Fleet: A build tool for improving Rust’s Cargo

This post was originally posted on the LogRocket blog on 21.07.2022 and was cross-posted here by the author.

According to the 2021 Rust Survey, Rust’s long compile time is still a big concern and an area for further improvement.

Especially when it comes to large projects or crates with many dependencies, Rust’s focus on run-time performance vs. compile-time performance becomes rather punishing, even in debug builds. This leads to a deterioration of developer experience and is a reason why some developers are still not willing to try Rust.

A lot of progress has been made and still is being made, some of which is documented in Nicholas Nethercote’s fantastic blog posts on the topic. He also wrote a chapter on compile time improvements in The Rust Performance Book. Some of these techniques are actually used in Fleet to improve build times. If you’re interested in a deeper dive on the reasons behind why Rust has comparatively slow compile times, I suggest you read Brian Anderson’s fantastic article about the topic.

In any case, Rust’s build times will continue to be on the slower side for the foreseeable future, especially for larger projects. While there are some tweaks one can make to improve this situation, setting them up and keeping up-to-date on new developments, like flags and configuration options for improved build times, is cumbersome.

In this article, we’ll take a look at Fleet.rs, which is essentially a one-tool-solution for improving your Rust build times, both for local development and for CI/CD-pipelines.

What is Fleet?

The focus of our project is ease of use. Fleet doesn’t necessarily aim to reinvent the wheel and completely overhaul or restructure the way Rust builds work, but rather it wraps the existing build tools, tweaking optimizations together in a nice, configurable, intuitive tool that takes care of speeding up your builds. It works on Linux, Windows, and Mac OS.

Unfortunately, at this time, Fleet is still in beta and only supports nightly rustc, but it’s being actively developed. Moving it to the stable toolchain is on the short list of upcoming improvements.

That said, if you don’t feel comfortable using Fleet right away, or your current project setups are unable to use Fleet, there’s some good news. You can do most of the optimizations manually. Later in this article, we’ll go over them quickly, sharing some resources where you can learn more about them.

But first, let’s start by checking out how to install Fleet and how to use it in a project!

Installing and using Fleet

To install Fleet, you’ll need Rust installed on your machine. If that’s taken care of, simply open your terminal and execute the correct, respective installation script:

For Linux:

    curl -L get.fleet.rs | sh

For Windows:

    iwr -useb windows.fleet.rs | iex

Once that’s done, you can set up Fleet with one of four command line arguments:

You can check out the additional, optional arguments for run and build in the Fleet docs. These are somewhat similar to Cargo, but it’s not a 1:1 replacement, so be sure to check out the different configuration options if you have particular needs in terms of building your project.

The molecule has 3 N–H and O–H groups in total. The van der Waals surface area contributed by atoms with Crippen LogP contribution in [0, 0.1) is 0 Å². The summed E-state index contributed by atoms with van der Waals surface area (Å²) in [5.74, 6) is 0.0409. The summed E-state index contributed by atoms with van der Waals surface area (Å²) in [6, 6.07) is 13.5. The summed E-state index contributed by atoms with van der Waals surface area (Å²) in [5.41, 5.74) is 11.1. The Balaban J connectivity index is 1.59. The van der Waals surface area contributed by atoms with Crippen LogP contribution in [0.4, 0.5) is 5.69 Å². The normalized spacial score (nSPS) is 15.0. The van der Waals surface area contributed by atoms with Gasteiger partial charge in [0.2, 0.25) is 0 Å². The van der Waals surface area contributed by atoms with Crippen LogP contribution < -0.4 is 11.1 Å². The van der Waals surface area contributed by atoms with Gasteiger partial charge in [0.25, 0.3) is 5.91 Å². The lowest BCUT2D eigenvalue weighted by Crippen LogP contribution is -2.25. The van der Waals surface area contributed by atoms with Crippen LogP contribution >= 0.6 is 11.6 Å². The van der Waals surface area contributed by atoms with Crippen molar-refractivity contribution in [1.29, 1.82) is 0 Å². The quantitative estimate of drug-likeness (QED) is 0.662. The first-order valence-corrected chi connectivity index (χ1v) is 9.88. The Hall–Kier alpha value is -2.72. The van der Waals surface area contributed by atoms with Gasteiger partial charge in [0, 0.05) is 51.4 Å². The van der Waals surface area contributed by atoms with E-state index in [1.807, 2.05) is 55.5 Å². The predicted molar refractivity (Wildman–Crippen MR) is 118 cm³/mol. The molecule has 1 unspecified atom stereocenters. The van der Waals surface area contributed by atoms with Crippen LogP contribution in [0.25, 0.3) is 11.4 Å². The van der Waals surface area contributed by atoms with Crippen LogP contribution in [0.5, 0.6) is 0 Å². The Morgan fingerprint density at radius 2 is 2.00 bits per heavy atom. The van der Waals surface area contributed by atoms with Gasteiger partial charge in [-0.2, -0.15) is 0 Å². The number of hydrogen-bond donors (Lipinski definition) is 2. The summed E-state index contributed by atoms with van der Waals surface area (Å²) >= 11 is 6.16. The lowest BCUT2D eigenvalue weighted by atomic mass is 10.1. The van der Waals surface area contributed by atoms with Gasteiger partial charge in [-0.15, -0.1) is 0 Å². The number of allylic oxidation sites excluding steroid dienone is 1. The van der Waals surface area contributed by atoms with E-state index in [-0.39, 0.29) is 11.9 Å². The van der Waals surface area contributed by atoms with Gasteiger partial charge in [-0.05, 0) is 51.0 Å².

If you plan to benchmark build times with and without Fleet, be sure to run clean builds and keep caching and preloading in mind when comparing the time it takes to build.

While Fleet claims to be up to five times faster than Cargo] on some builds, how big the actual performance gains are for your project in terms of compilation speed will depend on many different factors. For example, both your hardware, SSD vs. WSL (Windows System for Linux), and the code you’re trying to compile plus its dependencies.

In any case, if you currently feel that your project builds very slowly, install Fleet and give it a try to see if it improves the situation. Fleet takes nearly no time in terms of setup.

In addition to local development improvements, another important goal of Fleet is to improve CI/CD-pipelines. If you’re interested in trying out Fleet for your automated builds, be sure to check out their docs on setting it up with GitHub for Linux and Windows here.


At the time of writing this article, Fleet focuses on four different optimizations: using Ramdisk, optimizing the build through settings, using Sccache, and using a custom linker.

You can find a short description in this ticket, but it’s likely that this list will change over time, especially when Fleet moves to stable and is developed further.

Let’s go over the different optimizations one-by-one and see what they actually do. The following will not be an extensive description, but rather a superficial overview of the different techniques with some tips and resources on how to use them. At the end of this section, there is also a link to a fantastic article describing how to manually improve compile times in Rust as well.


A Ramdisk, or Ramdrive, is essentially just a block of RAM that’s being used as if it were a hard disk to improve speed and in some cases to put less stress on hard disks.

The idea of this optimization is to put the /target folder of your build onto a Ramdisk to speed up the build. If you already have an SSD, this will only marginally improve build times, if even that.